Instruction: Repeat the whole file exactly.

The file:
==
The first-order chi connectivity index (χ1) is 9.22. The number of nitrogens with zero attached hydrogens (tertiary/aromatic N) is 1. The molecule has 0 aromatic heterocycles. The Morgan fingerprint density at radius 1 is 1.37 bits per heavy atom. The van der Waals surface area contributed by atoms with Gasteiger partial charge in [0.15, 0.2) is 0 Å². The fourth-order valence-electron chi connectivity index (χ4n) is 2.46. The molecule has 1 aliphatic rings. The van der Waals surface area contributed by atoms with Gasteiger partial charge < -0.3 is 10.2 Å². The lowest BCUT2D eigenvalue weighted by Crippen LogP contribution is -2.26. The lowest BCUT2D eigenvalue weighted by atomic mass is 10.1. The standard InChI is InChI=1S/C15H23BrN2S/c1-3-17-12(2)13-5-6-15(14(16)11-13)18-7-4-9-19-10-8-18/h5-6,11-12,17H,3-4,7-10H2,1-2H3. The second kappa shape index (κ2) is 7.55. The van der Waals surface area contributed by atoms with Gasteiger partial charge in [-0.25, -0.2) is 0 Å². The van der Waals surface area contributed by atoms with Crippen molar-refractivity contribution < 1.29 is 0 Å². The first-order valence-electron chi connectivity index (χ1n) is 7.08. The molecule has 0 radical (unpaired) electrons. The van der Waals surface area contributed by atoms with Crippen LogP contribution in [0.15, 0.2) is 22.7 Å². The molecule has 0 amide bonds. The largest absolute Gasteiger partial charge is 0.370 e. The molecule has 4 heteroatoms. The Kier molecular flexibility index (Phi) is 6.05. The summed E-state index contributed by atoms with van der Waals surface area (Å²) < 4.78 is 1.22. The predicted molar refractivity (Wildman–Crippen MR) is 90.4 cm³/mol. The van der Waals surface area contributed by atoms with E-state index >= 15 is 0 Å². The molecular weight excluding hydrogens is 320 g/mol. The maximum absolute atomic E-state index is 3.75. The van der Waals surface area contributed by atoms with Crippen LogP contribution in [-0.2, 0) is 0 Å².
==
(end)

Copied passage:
The first-order chi connectivity index (χ1) is 9.22. The number of nitrogens with zero attached hydrogens (tertiary/aromatic N) is 1. The molecule has 0 aromatic heterocycles. The Morgan fingerprint density at radius 1 is 1.37 bits per heavy atom. The van der Waals surface area contributed by atoms with Gasteiger partial charge in [0.15, 0.2) is 0 Å². The fourth-order valence-electron chi connectivity index (χ4n) is 2.46. The molecule has 1 aliphatic rings. The van der Waals surface area contributed by atoms with Gasteiger partial charge < -0.3 is 10.2 Å². The lowest BCUT2D eigenvalue weighted by Crippen LogP contribution is -2.26. The lowest BCUT2D eigenvalue weighted by atomic mass is 10.1. The standard InChI is InChI=1S/C15H23BrN2S/c1-3-17-12(2)13-5-6-15(14(16)11-13)18-7-4-9-19-10-8-18/h5-6,11-12,17H,3-4,7-10H2,1-2H3. The second kappa shape index (κ2) is 7.55. The van der Waals surface area contributed by atoms with Gasteiger partial charge in [-0.25, -0.2) is 0 Å². The van der Waals surface area contributed by atoms with Crippen molar-refractivity contribution < 1.29 is 0 Å². The first-order valence-electron chi connectivity index (χ1n) is 7.08. The molecule has 0 radical (unpaired) electrons. The van der Waals surface area contributed by atoms with Crippen LogP contribution in [0.15, 0.2) is 22.7 Å². The molecule has 0 amide bonds. The largest absolute Gasteiger partial charge is 0.370 e. The molecule has 4 heteroatoms. The Kier molecular flexibility index (Phi) is 6.05. The summed E-state index contributed by atoms with van der Waals surface area (Å²) < 4.78 is 1.22. The predicted molar refractivity (Wildman–Crippen MR) is 90.4 cm³/mol. The van der Waals surface area contributed by atoms with E-state index >= 15 is 0 Å². The molecular weight excluding hydrogens is 320 g/mol. The maximum absolute atomic E-state index is 3.75. The van der Waals surface area contributed by atoms with Crippen LogP contribution in [-0.2, 0) is 0 Å².